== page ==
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Kirya

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Reply with quote  #1 
Not sure how to describe this other than Mantra Jazz Rock. I share this because it shows that a sitar could be played in an acoustic jamming non-ICM situation. Not for an ICM purist, but fun and interesting regardless as it shows that if you get the sound balance right, a sitar can play in acoustically oriented rock/jazz band.

This is ONLY an acoustic guitar and sitar jamming together, with some foot-thumping based rhythm occasionally. Both instruments are amplified as best as we know but it is hard to play and adjust sound at the same time. Dogs are barking in the background a few times.

These are Christophe's original compositions with large improvised sections and have no resemblance to any raga that I know of.

Somehow, I thought it was still pretty cool musically. The tracks all start out slow and develop a steady medium tempo and then a build up crescendo to jhala-like speeds, but the music is not ICM in nature at all.

The video recordings show a completely RAW improvisation i.e. there is no rehearsal. The sitar player (me) did not even know the song, though I had heard my friend play the chorus a few times before. This was our first attempt to play it together (he had to capo his guitar to make it more friendly to my C# tuning).

Start at 5' 15" to avoid the setup preamble chat.



There is a longer jam with no vocals starting at about 11" 15" but it is not like ICM at all. Though I do use meend a lot. The big wolf (not a dog!) was insistently asking for a snack at 11:45.

This second track is much more Classic Rock-like but the song was completely new to me, and I heard it for the first time just a few minutes before we recorded this, so I am still feeling out the melodic scope. Musically, I really liked this song.

Start at about 55 seconds to avoid the preamble talk.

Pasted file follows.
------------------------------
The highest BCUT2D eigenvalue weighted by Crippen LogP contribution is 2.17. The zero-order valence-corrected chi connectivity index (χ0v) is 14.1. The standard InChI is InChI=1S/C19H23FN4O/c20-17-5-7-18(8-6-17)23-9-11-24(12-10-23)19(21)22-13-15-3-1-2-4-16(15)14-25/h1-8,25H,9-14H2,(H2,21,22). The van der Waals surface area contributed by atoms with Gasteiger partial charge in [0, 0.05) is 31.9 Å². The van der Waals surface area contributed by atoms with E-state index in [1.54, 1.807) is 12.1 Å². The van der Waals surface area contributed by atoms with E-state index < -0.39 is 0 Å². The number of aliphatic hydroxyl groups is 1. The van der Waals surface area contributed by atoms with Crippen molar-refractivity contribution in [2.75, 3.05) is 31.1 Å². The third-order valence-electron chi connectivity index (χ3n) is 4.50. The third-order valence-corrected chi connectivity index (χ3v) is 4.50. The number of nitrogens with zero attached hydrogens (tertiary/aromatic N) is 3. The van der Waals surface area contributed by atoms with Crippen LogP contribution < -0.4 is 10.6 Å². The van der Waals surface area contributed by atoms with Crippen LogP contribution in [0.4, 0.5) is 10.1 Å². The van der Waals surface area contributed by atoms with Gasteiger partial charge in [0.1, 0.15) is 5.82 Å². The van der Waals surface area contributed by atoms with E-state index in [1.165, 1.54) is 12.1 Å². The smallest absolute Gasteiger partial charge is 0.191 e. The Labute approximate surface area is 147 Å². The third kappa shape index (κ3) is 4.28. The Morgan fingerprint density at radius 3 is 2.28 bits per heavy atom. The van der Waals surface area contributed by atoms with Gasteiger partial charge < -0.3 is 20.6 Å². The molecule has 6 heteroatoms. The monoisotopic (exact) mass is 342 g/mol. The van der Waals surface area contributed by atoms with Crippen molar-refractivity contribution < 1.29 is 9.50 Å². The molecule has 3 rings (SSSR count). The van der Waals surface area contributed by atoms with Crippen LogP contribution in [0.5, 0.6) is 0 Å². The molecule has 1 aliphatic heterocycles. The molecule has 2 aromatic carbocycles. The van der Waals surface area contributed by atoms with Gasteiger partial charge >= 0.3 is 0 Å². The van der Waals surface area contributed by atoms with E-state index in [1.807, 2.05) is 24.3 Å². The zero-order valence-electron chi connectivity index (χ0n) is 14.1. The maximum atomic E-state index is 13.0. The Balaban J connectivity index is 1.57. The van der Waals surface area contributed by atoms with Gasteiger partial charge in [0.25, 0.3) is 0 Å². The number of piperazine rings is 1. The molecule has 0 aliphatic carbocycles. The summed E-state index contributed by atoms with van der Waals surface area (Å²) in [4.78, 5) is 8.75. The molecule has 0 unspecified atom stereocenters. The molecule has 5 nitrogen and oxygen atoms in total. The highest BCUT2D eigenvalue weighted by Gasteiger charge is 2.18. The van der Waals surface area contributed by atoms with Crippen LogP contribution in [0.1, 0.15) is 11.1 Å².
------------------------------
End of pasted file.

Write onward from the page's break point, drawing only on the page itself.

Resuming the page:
One of the big challenges we have is to keep the sitar visible (i.e. loud enough) when things are really rocking - I am using a Meyers tiny mic on soundboard + a Rode mic on the stand in front of the sitar. I am told I need a pre-amp for the Meyers.

Does anybody have recommendations for a small and not too expensive preamp to boost the volume of the Meyers mic?

I feel pretty strongly about keeping an acoustic quality to the sound and I don't want to sound like a lead guitar.

This was our first jam like this and we will do it more to get it tighter.

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Kirya
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Ingo

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Reply with quote  #2 
Very nice, esp. as unrehearsed spontaneous stuff. A carefully handled Sitar can fit into lots of different music; it is the ideal vehicle for classical, but has any right to explore other places.

The guitar sounds full bodied and occupies a lot of frequencies, the Sitar stays mostly in rather snarly mid range - I think the Sitar could benefit from a fuller sound, too.

About preamp: Is that Meyers thingie a real mic (like the AKG 411) or a piezo or something else? The right preamp would have to fit the Meyers' electrical specs. (Here a Fishman DualEQ or a Baggs ParaAcoustic DI work fine with piezos, a ART TubeMP plus Leveler for small mics - all bought used, good enough for live, but not really hifi or newest tech.)